Posted 07.23.2019 | by AMRA
Overcoming irrational fears involves recognizing when stimuli previously associated with danger have ceased their association with that danger. This means “extinguishing” a learned connection between a stimulus and its previously feared negative consequences.
Mindfulness can help with fear extinction by enabling individuals to approach previously feared stimuli with an attitude of non-reactive acceptance. Sevinc et al. [Biological Psychiatry] studied whether a mindfulness-based intervention affects the brain activity underlying the fear extinction process.
The researchers assigned 94 meditation-naive adults (average age = 32 years; 64% female) to either an 8-week mindfulness-based stress reduction (MBSR) program or an 8-week exercise-based stress management education program. Stress education consisted of 8 weekly 2 hour group sessions that included 40 minutes of light aerobic exercise and didactic presentations on coping with stress through exercise, nutrition, humor, and sleep hygiene.
Two weeks before and after intervention, participants underwent a two-day classical fear conditioning and fear extinction paradigm while being monitored by brain imaging (fMRI).
In the fear conditioning paradigm, participants were presented with images of rooms with either red, blue, or yellow lights. An annoying electric shock immediately followed the images of the rooms with the red or blue lights, but not the yellow lights. Fear was considered “conditioned” to the red or blue lights when exposure to those images led to an increase in skin conductance.
After the conditioned skin conductance response (SCR) was acquired, participants were then repeatedly exposed to the image with the red light without a consequent shock in order to extinguish the skin conductance response to that image while maintaining the conditioned skin conductance response to the blue light.
The next day, participant SCRs to the images were reassessed in a “recall” session. The researchers were testing if the SCR to the red light remained extinguished while those to the blue light remained intact. The researchers were interested in the role of the hippocampus during these trials and how it functionally related to other brain regions. The hippocampus is a brain region that is critically involved in the contextual encoding and retrieval of fear extinction memories.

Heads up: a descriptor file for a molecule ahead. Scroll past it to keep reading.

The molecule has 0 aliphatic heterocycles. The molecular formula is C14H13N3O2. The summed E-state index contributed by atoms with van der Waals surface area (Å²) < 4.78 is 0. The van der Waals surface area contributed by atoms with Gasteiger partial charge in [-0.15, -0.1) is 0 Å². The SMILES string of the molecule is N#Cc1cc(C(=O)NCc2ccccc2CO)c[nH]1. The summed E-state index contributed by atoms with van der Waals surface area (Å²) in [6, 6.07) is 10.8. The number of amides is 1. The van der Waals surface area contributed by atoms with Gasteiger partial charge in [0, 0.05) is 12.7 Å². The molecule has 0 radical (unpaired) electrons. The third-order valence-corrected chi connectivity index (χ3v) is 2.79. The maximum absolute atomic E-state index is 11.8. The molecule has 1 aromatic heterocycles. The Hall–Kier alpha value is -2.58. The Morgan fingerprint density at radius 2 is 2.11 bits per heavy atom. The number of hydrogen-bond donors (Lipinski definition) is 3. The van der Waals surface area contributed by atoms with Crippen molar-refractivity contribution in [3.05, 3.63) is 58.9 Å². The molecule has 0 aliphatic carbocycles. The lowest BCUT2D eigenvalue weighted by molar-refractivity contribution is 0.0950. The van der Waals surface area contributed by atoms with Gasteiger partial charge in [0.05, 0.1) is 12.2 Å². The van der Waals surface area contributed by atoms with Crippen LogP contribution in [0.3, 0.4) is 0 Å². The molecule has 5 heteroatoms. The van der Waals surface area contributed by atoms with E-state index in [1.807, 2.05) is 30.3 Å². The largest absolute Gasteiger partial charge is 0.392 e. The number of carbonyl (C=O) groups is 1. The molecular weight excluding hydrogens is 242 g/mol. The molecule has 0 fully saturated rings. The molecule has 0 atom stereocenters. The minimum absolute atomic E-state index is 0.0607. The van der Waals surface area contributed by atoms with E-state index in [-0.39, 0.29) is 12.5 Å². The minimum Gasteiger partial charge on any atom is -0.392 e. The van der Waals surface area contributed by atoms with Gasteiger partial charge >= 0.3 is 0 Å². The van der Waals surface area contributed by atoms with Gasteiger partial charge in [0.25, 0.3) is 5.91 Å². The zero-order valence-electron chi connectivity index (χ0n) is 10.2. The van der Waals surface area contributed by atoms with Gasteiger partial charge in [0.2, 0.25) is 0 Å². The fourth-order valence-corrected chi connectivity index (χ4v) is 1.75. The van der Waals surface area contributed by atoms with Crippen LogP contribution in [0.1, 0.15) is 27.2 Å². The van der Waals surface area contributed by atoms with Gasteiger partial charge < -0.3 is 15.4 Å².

Participants were also administered measures of perceived stress, anxiety, emotional regulation difficulties, and mindfulness before and after the intervention.
The results showed that both MBSR (Cohen’s d=0.56) and stress education (d=0.57) significantly reduced perceived stress. There was also a marginal advantage (p=.05; partial η2=0.63) for MBSR for anxiety reduction. There were no significant group differences in stress, emotional regulation, or mindfulness.
Significant relationships were found between a number of brain structures and the retention of extinction learning. Higher baseline hippocampal activity was associated with better retention of extinction learning (r=.79). While there was no significant difference in extinction retention between groups, only MBSR participants significantly improved their extinction retention at post-intervention.
MBSR participants also showed significantly increased supramarginal gyrus activity while recalling extinguished stimuli, and this increased activity was positively correlated with MBSR home practice (r=.38).
MBSR participants also displayed increased functional connectivity between the left hippocampus and the right supramarginal gyrus, while stress education participants did not. The supramarginal gyrus is part of the brain’s memory retrieval network.
MBSR resulted in increased functional coupling between the hippocampus and the portion of the sensory cortex associated with the hand that had been administered the shocks. Post-MBSR increases in hippocampal gray matter were associated with increased connectivity between the hippocampus and the left dorsolateral prefrontal and retrosplenial cortices, two regions previously implicated in the recall of fear extinction.
The results show that while MBSR and stress education both reduce stress, MBSR has unique effects on how the brain processes fear extinction. MBSR induces changes in hippocampal structure and functional connectivity that enhance the retention of fear extinction. These changes highlight one way in which mindfulness helps to regulate emotions and reduce stress and anxiety.
Sevinc, G., Hölzel, B. K., Greenberg, J., Gard, T., Brunsch, V., Hashmi, J. A., . . . Lazar, S. W. (2019). Strengthened hippocampal circuits underlie enhanced retrieval of extinguished fear memories following mindfulness training. Biological Psychiatry.